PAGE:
Film and Television Features

The Cat and the Canary (Paul Leni, 1927)

Based on John Willard’s “comedy-thriller” stage play of the same name, The Cat and the Canary (1927) is the first American film adaptation by German Expressionist director Paul Leni and screenwriters Alfred Cohn and Robert Hill.  Its assorted cast holed up in a supposedly haunted mansion has long been influential in the horror and whodunit/mystery genres, directly inspiring such films as James Whale’s Old Dark House (1932) and William Castle’s House on Haunted Hill (1959).  While The Cat and the Canary isn’t shy when it comes to the eponymous imagery (a plethora of real or imagined black cats, various people designating victims as “canaries,” an escaped lunatic known as “The Cat,” and a single discouraging nod towards being “catty”), the outright references play into the film’s amusing overtones.  Neil Brand’s new score for the most recent color-tinted Photoplay restoration/Kino release is often excellent and complementary, offering an ominous fleet of woodwinds and strings that occasionally give way to high-pitched pulsating electronics typically associated with silly sci-fi B movies. (Ed Wood, anyone?)

The film’s scenario is introduced through millionaire Cyrus West’s final days in his tenebrous mansion that overlooks the Hudson River.  Before he dies, his descent into madness is inventively captured by Leni.  Instead of a full dictation of Cyrus’ backstory with text, as was common in the silent era, he is shown at a long shot in diminished size amidst proportionally huge medicine bottles and equally immense and hissing black cats superimposed on either side of him.  Jenn Dlugos of Classic Horror is right to praise the impressive visual imagination of its time, particularly this scene.  As Dlugos also mentions, the director understands the “importance of the audience’s subconscious investment, which is proven by the use of subtle psychotropic images.”  A floating skull flashes in the right-hand corner of the screen when death is mentioned, a stark split-second visual trick.  Further, Walter Anthony’s animated intertitles that shiver and scroll up the screen in the opening act take a certain command over audiences that even traditional gestures may have muddled or overdramatized.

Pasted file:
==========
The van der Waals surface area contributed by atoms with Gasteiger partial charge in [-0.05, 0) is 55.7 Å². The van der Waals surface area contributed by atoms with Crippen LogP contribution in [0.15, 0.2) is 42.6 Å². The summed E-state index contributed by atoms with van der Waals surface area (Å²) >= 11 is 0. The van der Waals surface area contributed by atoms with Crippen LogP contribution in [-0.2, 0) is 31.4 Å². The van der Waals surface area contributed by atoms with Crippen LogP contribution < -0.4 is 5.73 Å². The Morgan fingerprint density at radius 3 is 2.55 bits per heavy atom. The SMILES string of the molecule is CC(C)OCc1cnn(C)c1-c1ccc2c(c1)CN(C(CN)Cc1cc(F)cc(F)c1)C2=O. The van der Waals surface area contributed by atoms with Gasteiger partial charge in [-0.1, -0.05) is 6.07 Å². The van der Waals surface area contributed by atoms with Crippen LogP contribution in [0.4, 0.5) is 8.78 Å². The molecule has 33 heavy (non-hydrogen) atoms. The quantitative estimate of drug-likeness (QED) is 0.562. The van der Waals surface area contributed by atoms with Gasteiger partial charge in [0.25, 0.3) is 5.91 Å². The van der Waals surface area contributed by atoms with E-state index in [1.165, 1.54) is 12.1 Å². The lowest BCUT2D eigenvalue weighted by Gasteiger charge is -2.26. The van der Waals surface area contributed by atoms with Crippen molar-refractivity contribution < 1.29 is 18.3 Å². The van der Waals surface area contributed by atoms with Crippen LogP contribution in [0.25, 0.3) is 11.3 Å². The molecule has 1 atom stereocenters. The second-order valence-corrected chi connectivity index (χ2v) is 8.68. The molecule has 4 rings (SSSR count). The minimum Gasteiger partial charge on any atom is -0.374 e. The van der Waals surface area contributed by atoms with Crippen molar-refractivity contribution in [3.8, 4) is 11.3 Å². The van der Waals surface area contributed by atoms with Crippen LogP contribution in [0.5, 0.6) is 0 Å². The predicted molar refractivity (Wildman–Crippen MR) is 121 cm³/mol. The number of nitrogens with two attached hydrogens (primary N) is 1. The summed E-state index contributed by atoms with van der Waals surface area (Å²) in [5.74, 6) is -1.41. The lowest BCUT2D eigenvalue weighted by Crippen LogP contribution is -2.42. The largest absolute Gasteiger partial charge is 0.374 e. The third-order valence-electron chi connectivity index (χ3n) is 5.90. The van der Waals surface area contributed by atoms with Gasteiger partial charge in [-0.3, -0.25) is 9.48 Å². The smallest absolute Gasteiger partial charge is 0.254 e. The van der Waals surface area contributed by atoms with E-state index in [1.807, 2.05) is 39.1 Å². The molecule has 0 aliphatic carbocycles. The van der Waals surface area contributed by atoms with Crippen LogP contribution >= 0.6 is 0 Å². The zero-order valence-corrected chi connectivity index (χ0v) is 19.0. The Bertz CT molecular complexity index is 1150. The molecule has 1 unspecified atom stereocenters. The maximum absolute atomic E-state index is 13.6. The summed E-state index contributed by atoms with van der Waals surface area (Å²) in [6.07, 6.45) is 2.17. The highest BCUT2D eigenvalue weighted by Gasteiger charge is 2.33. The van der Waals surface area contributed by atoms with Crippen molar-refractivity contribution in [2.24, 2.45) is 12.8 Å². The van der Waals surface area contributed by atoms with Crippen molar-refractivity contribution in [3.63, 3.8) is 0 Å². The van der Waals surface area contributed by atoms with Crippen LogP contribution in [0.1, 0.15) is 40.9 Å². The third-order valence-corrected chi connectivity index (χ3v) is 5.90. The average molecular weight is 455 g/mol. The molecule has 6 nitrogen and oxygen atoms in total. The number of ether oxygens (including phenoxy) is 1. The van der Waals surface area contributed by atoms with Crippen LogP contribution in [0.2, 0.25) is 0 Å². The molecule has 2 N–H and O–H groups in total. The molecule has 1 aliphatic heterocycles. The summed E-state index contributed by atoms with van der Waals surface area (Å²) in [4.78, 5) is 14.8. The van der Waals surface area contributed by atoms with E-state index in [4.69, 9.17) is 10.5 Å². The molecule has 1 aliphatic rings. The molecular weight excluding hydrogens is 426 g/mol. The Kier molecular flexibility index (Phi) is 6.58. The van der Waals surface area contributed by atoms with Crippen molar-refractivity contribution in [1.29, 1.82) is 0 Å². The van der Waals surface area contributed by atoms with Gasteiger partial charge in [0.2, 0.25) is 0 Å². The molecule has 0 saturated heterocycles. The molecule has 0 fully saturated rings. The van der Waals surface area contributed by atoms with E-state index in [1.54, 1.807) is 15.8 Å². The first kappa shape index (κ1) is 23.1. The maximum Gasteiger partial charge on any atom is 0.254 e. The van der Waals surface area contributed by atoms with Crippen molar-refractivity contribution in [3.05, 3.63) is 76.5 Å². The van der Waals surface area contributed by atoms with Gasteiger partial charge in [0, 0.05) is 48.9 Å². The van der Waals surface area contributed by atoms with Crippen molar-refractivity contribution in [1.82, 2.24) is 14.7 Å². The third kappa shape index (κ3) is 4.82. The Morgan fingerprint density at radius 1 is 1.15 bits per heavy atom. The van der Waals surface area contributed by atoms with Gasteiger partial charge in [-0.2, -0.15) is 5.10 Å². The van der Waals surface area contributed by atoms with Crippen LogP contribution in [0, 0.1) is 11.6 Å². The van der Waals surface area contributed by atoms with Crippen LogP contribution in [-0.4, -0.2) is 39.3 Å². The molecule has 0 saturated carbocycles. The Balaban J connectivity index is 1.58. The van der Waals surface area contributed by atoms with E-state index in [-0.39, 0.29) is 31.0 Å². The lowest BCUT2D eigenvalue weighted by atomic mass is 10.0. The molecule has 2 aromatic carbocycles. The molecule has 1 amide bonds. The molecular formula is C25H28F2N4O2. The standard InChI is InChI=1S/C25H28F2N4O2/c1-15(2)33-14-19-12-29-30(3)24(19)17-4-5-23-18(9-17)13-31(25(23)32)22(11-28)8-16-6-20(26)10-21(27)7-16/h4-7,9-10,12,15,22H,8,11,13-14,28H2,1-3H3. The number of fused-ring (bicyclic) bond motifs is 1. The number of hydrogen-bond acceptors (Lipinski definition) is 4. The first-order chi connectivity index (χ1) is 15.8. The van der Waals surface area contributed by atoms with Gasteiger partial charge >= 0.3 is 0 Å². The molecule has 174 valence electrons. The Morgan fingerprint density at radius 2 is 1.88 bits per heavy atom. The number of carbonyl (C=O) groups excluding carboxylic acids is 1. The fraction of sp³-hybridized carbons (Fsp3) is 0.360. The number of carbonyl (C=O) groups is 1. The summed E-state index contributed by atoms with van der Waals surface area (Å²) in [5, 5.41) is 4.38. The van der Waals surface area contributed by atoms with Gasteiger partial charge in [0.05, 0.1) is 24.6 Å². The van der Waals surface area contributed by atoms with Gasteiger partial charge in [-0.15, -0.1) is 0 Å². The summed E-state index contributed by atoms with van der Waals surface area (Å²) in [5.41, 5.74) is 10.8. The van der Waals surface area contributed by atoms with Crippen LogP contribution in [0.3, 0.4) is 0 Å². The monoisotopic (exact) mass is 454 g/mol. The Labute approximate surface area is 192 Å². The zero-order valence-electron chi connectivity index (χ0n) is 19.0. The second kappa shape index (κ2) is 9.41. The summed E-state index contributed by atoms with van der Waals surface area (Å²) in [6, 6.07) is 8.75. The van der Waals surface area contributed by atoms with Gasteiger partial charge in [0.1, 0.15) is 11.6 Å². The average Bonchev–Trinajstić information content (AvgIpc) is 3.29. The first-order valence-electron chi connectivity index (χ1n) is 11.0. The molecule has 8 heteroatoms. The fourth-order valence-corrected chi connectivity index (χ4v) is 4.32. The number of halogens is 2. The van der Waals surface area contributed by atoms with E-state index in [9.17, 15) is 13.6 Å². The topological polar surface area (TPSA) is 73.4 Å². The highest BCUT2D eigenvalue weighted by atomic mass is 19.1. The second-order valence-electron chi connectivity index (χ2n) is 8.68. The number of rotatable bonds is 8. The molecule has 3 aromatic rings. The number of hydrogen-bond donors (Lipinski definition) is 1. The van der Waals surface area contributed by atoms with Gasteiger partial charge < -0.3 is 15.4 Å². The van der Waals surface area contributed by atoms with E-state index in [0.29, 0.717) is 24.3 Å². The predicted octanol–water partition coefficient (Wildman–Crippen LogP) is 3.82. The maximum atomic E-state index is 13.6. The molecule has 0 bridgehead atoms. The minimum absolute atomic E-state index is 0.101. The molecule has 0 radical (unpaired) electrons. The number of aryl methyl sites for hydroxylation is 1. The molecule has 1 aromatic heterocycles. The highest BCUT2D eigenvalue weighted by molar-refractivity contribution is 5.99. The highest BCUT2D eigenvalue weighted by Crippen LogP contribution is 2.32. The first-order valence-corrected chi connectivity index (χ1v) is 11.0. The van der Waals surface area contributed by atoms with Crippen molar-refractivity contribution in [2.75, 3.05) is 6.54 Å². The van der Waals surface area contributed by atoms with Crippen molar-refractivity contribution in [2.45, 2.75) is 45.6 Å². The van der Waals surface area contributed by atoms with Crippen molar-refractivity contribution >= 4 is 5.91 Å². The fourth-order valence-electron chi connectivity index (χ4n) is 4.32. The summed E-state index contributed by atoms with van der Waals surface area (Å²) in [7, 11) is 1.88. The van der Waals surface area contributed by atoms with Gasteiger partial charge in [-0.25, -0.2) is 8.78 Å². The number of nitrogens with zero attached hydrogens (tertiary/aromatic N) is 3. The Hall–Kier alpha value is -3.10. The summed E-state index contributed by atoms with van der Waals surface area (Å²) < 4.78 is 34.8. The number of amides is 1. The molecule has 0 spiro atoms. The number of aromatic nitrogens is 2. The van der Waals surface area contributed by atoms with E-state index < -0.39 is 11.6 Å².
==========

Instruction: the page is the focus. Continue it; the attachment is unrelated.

In intriguing form, it is soon revealed that Cyrus has left two letters behind- one a last living will and testament, and the other a complete mystery- but neither are to be opened for twenty years.  After this time requirement has been met, a group of Cyrus’ relatives assemble in the house, which is still being tended by the cold and ironically named Mammy Pleasant (Martha Mattox).  Cyrus’ lawyer, Roger Crosby (Tully Marshall) welcomes nephews Harry Blythe and Charlie Wilder (Arthur Edmund Carew and Forrest Stanley), the overly paranoid Aunt Susan and her niece Cecily (Flora Finch and Gertrude Astor), and the two stars of the film, the charmingly oafish Paul Jones (Creighton Hale), and the only one of the lot to seemingly bear Cyrus’ surname of West, innocent Annabelle (Laura La Plante).  At the stroke of midnight, Crosby reveals that the money is bequeathed to Annabelle, the most distant of his relations, to everyone else’s dismay besides the humbly charitable Paul.  However, Cyrus stipulates that a physician (who looks eerily like Dr. Caligari- surely an intentional reference) must evaluate the recipient of the money and prove their sanity.  Otherwise it will be rewarded to the unknown beneficiary in Cyrus’ other envelope.  It’s a retaliatory measure to the accusations of his own relatives that declared him insane.  Aunt Susan is the quickest to retreat to this excuse (that someone is “crazy”), especially considering the extraordinary events that only seem to be happening to Annabelle when no one is looking.

Several disappearances, a murder, a hidden passage, and an ensnaring mutant hand later, the film’s final act reveals its shortcomings despite a strong visual personality and blend of horror and slapstick comedy (notably involving Paul hiding in Susan and Cecily’s boudoir).  The exposure of the villain lacks the sort of gripping suspense one would hope, which is accredited to the film’s staging, not its sensibility.  As the film was once a play, it is treated procedurally with a static unmasking, a near anti-climax.  The satisfaction comes not from this wrap-up that would come to epitomize the television Scooby-Doo but the film’s other seventy dynamic minutes.  With a shorter running time and a rather large cast, The Cat and the Canary doesn’t always allow the cast to interact in the most meaningful ways.  While Paul and Annabelle are lastly introduced, their chemistry and antics clearly come to dominate the screen; characters like Harry and Charlie simply feel like inessential placeholders in the story.  But the heights of the film are well-documented; neither clinging to relentless doom nor pursuing an entirely lighthearted and exaggerated affair of the era’s heyday, The Cat and the Canary is an engaging escape some eighty-five years later.